Friday, April 17, 2015

China Seas

TCM is showing another evening of movies dedicated to MGM's special effects man A. Arnold Gillespie. Concluding tonight's lineup is China Seas at 4:30 AM.

Clark Gable plays Alan Gaskell, the captain of a ship which is currently taking on cargo in Hong Kong. These are the days before container shipping, so a ship like this has a fair amount of both cargo and paying passengers who expect to have passage in the luxurious manner they've come to expect. Among those passengers are two women: Sybil (Rosalind Russell) is the proper woman, who Alan is supposedly going to be settling down with -- if he ever decides to take a desk job with the shipping line, that is; China Doll (Jean Harlow) is the woman with whom Alan has a past. China Doll is shady, presented partly as a nightclub performer, but likely being a woman of somewhat less repute. Among the men, there's Sir Guy (C. Aubrey Smith), who heads the shipping line, and a man named Jamesy (Wallace Beery), whom we'll get to in a minute. This being an MGM film, there's a supporting cast of various high-caliber actors rounding out the passengers.

This isn't going to be an easy voyage for a couple of reasons. First is the fact that they're going to be transporting gold bullion, which is difficult no matter where a ship is doing it. But this is the 1930s, and they're going from Hong Kong to Singapore, which is going to put them in the South China Sea and the Strait of Malacca. Back in those days, those were the havens for pirates, although in the past few decades international cooperation has largely cleaned up the problem there, with Somali piracy being the big problem. So there's a risk for piracy regardless, but if anybody found out that the cargo includes gold, there's a huge problem. Needless to say, Jamesy has gotten some inside information that there may be a shipment of gold in this voyage. So he 's really there to coordinate with the pirates who are planning to waylay this voyage! Finally, further complicating matters is the presence of crewman Davids (Lewis Stone). He disgraced himself on his last journey by abandoning ship before he should have, so no nobody really wants him on their ship.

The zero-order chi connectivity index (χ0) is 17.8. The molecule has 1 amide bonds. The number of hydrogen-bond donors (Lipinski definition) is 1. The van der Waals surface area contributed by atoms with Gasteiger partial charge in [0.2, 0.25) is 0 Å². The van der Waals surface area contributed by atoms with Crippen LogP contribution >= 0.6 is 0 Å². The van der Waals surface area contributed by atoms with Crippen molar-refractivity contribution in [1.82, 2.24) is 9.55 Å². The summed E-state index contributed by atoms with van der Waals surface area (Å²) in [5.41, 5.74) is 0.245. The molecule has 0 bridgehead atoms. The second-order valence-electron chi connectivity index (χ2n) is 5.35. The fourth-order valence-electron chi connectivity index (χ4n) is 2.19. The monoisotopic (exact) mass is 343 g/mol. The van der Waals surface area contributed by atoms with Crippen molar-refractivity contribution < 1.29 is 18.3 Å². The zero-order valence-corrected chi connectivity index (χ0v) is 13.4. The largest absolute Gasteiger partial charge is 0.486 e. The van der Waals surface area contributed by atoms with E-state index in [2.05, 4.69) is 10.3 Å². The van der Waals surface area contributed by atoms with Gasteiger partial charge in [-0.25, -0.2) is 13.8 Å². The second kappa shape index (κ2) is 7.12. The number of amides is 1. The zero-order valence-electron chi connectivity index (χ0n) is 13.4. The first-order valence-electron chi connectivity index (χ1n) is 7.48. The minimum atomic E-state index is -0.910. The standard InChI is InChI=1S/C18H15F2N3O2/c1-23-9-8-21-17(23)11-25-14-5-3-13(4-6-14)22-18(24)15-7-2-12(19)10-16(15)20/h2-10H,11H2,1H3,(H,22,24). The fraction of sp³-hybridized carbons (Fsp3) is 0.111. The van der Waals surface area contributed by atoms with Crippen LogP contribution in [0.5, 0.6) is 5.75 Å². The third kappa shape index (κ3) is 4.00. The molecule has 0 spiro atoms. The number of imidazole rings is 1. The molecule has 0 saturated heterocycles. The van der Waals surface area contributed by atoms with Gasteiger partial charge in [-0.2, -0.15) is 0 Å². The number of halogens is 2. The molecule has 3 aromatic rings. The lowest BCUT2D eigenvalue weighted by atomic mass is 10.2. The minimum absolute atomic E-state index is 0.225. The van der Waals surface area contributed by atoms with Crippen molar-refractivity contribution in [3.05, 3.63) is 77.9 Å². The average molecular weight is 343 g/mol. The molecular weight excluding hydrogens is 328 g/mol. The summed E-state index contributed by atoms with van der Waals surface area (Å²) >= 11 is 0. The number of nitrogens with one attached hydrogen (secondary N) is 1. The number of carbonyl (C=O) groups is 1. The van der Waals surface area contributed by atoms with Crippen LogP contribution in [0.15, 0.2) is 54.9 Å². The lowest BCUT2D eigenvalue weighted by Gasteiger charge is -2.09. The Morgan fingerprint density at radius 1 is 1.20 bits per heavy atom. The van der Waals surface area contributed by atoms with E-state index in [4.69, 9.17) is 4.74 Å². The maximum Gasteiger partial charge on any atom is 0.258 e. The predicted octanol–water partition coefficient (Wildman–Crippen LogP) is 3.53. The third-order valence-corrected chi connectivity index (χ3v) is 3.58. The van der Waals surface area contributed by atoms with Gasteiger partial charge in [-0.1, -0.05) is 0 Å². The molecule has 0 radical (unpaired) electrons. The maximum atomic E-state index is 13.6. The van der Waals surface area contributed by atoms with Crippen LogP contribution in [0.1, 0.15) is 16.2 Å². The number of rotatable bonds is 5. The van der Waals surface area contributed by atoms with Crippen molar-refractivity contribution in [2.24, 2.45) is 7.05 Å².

You can guess some of what's going to happen in this volatile mix. China Doll is going to hit on Alan, but of course he's going to rebuff her advances at first even though you'd think the two of them are right for each other. After all, Alan does have that fiancée. So once she's jilted, she's going to start working with Jamesy. And you know almost from the beginning -- you don't need my synopsis to figure it out more than about five minutes in -- that there's likely to be a pirate attack. And Daniels' perfidy from his previous voyage really telegraphs that he's going to get an opportunity to redeem himself, although whether he actually takes that opportunity, you'll have to watch the movie to find out.

Although there's a fair bit about China Seas that's predictable if you've watched enough 1930s movies, that's not to say it's not a good movie. It's quite entertaining. MGM had more stars than there are in the firmament, so the claim went, and they use that to good effect here, both with the leads and the character actors. Production values are, as usual, excellent from MGM. The acting is good enough. This is a bit more of an action movie than a serious drama, you you're not really looking for the sort of acting you'd get from Gable or Harlow in something like Wife vs. Secretary.

China Seas is available from the Warner Archive collection.

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